Impediments to change: The Wakeup call
While digital technology has already changed how healthcare professionals practice, many are also frustrated or resistant to adapting because they do not know enough about the underlying information science in these new digital tools and systems. Poor acquaintance with technology and lack of ability to use computers and access information systems among the clinical and support staff is a significant impediment to achieving the desired efficiency and effectiveness in patient care outcomes. Regularly busy and hectic schedules leave less time for professionals to be trained and upskilled. Lack of integration and frequent changes in the various applications and technologies in the healthcare institutions also creates hurdles in long-term adherence and usage among the staff while slowing down the process.
As per a study conducted by MIT Sloan and Capgemini among 1559 executives, 63% raised concerns over the very slow adoption of technology in their organisation due to ‘lack of urgency’ and ‘complexity of process’ while 78% of respondents agreed that within the next two years, achieving digital transformation will become critical to their organisations. Organisations lack clarity and the right approach towards developing management capabilities and technological skills, which, in turn, impedes the realisation of the potential of new technologies.
Digital Upskilling: Solution for the new normal
It’s time to train the frontline workers, senior-level executives and support staff in the digital skills to sustain this massive digital transformation. To tackle the situation, a holistic approach needs to be adopted. Front-line health workers must be familiar with digital technologies such as chatbots, machine learning, apps and IoMT and have the skills to use them effectively and safely for improving patient care and satisfaction levels. Upskilling doctors and nurses on remote intensive care monitoring could easily help bridge the critical care gap while preparing them to manage the shift from traditional to tech-driven ICUs. Institutions need to move from traditional training frameworks to digital alternatives that simulate real-world environments.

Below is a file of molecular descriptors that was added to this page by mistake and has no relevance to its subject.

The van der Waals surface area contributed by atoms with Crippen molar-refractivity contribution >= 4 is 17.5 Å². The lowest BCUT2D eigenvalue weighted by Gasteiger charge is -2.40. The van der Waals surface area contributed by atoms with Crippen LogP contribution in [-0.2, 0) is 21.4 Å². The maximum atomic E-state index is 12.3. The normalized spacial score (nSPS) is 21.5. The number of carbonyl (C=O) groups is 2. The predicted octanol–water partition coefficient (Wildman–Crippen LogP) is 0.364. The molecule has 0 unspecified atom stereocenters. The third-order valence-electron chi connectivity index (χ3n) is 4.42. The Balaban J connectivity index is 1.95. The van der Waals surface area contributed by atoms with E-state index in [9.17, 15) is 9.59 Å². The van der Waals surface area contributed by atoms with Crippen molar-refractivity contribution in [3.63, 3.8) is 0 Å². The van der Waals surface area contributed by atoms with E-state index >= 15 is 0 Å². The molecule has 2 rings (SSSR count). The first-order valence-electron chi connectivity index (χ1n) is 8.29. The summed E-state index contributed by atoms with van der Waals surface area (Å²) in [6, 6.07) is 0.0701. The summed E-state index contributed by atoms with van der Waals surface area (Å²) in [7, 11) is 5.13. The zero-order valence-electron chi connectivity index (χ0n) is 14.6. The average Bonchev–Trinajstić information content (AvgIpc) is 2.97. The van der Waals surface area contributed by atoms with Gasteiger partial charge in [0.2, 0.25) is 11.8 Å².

The senior management, besides having skills to holistically integrate the elements of technology in organisation, culture and existing infrastructure, need to be equipped in dealing with cybersecurity concerns dealing with patients’ health data and transitioning the organisation from on-premises to the cloud environment. Shifting from traditional to technology-driven business models requires digital savvy managers with the ability to improve processes and to design tech-based solutions that truly benefit patients and health workers. Specific training programs in understanding the implication and integration of data management and analytics, artificial intelligence, automation, and machine learning, which form the basis of operations, are crucial to efficiently managing the emerging digital healthcare enterprises.
Exposure to AI algorithms and robotics is vital as they play an important role in telemedicine, drug discovery and even hospital staff management. With the integration of technology at every level of business, adequate knowledge of digital technologies and skilling is unavoidable. Today, acquiring digital skills is no longer optional but an absolute necessity.
- Healthcare Sector Snapshot, Invest India, accessed on 21 October 2021
- Fridsma, D. (2018), “Health informatics; a required skill for 21st century clinicians”, BMJ, Vol. 362, p. k3034,